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At the command line I can load websites like this:

firefox.exe google.com

However, what I am trying to load is the following:


This will load if I paste it in the address bar of firefox, but it will not load if I specify it as an argument from the command line. How can I make it load from the command line?

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At least in windows, the problem is made more complicated by the fact that both the 'run' command and shortcuts limit the number of characters allowed to less than the code you want to run takes. –  Emil Jun 27 '10 at 13:27
As the answer hasn't been accepted yet, did my solution work? –  Tom Wijsman Jul 16 '10 at 0:39
It didn't work. –  Phenom Jul 16 '10 at 13:18
It works for me, either the mistake is with encapsulation or you're trying to do too much. Which brings me to the question: What are you trying to do? –  Tom Wijsman Aug 10 '10 at 15:20
If it works for you then you should know what it does. –  Phenom Aug 10 '10 at 18:43

2 Answers 2

Encapsulating it with double quotes works for me:

firefox "javascript:alert('Hello World')"
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Tried the above on my browser from the Linux Bash prompt and it brought up a page with the "javascript:alert('Hello World')" text in the address bar, but did not execute it. My User Agent is: Mozilla/5.0 (X11; Linux i686 on x86_64; rv:35.0) Gecko/20100101 Firefox/35.0. So how do we get it to execute? I'm running Firefox from the command line so Firefox should just execute it, right? –  bgoodr Feb 7 at 17:51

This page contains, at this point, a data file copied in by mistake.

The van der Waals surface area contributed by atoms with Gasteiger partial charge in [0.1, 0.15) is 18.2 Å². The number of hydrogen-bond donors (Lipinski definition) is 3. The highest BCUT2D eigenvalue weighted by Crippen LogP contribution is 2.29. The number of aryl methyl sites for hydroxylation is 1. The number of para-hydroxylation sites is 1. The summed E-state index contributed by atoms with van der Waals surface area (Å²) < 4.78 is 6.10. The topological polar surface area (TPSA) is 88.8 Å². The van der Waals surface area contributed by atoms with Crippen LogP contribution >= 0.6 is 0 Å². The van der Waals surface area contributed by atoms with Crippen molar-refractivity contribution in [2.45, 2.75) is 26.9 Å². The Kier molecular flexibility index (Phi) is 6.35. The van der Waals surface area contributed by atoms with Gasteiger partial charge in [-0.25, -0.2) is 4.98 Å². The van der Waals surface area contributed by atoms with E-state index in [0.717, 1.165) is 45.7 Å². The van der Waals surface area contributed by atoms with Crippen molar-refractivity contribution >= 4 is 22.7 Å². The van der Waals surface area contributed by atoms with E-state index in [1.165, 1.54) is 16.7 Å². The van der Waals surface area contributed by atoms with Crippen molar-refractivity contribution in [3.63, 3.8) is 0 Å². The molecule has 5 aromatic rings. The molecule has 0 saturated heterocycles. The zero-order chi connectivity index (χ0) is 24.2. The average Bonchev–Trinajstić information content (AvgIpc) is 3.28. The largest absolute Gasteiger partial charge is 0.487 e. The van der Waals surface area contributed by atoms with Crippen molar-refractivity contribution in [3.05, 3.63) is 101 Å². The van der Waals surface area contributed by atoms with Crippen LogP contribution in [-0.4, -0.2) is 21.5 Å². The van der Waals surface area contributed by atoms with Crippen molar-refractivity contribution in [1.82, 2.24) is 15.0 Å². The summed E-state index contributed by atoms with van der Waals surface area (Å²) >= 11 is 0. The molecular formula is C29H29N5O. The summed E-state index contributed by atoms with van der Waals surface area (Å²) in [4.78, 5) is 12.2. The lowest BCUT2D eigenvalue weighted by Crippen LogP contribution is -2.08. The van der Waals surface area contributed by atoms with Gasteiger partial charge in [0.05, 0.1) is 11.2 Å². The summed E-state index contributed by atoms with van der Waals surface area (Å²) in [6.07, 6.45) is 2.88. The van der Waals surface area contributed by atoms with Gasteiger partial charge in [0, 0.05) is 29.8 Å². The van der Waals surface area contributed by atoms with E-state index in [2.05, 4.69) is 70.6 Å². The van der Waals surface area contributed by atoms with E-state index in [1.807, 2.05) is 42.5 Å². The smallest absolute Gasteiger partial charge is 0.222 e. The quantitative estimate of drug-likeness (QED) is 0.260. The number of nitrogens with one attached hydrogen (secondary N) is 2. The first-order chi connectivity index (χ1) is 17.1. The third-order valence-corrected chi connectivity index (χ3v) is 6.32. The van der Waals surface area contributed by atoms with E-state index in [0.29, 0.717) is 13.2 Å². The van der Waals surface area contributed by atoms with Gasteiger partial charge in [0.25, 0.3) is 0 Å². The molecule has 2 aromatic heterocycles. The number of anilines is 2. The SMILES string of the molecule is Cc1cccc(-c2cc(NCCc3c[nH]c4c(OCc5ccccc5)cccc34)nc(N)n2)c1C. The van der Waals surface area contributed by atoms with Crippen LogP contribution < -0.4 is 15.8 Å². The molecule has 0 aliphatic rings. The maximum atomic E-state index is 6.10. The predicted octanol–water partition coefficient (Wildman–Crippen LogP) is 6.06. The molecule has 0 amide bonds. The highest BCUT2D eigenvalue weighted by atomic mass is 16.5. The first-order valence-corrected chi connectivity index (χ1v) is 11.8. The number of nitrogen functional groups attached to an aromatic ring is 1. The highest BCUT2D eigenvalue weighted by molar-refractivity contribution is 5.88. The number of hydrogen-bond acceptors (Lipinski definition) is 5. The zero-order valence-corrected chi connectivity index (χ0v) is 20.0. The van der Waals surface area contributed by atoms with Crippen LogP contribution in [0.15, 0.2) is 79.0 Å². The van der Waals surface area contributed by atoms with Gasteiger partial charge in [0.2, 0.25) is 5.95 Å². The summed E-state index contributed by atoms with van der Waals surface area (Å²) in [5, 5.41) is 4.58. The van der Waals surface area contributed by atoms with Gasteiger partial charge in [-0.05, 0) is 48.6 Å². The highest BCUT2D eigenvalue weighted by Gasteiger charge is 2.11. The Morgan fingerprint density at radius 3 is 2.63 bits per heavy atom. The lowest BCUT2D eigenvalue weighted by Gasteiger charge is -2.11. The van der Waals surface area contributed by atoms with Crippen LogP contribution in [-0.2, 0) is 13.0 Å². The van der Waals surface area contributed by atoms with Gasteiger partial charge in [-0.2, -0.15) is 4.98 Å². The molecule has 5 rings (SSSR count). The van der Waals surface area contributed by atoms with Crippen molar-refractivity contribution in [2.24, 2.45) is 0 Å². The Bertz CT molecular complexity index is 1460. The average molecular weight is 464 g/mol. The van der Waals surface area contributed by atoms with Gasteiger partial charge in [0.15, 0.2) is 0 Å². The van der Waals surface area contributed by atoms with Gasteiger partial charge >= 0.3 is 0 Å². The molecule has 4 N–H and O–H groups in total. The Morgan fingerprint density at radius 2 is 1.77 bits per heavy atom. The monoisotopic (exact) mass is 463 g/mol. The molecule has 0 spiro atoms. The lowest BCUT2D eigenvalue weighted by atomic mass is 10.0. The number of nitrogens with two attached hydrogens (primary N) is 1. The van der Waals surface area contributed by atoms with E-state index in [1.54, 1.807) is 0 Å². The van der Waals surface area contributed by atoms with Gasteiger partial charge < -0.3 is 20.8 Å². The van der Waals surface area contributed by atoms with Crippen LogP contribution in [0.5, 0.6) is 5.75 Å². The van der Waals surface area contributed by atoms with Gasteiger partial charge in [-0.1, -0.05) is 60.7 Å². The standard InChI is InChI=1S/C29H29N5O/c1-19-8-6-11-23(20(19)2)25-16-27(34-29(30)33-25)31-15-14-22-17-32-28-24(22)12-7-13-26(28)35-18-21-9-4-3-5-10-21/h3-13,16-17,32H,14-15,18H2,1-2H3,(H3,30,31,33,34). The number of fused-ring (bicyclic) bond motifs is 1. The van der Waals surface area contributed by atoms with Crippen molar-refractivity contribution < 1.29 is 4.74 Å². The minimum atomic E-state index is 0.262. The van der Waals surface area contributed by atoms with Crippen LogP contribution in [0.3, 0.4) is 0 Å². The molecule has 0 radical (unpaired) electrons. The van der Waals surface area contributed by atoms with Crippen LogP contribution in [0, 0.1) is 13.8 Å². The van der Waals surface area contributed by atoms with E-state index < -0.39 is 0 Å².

From HowTo: Run Firefox From The Command Line:

You can use command line as follows with special arguments to start Mozilla Firefox.

To open the browser, enter:




Firefox Open URL

To open URL in a new tab, enter:

/usr/bin/firefox -new-window http://www.cyberciti.biz/

To open URL in a new window, enter:

/usr/bin/firefox www.cyberciti.biz

Firefox Search option

You can search words (term) with your default search engine, enter:

/usr/bin/firefox -search "term"
/usr/bin/firefox -search "linux add user to group"

Open Firefox Options / Preferences

To open Firefox options/preferences window, enter:

/usr/bin/firefox -preferences

Set Firefox As Default Browser

To set the Firefox app as the default browser, enter:

/usr/bin/firefox -setDefaultBrowser
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Next time, please don't just copy and paste content from other sites. Link to them, and quote everything you didn't write yourself. Thank you. Plus, you're not really answering the question – this is not what the OP wanted. –  slhck Jul 16 '12 at 22:23

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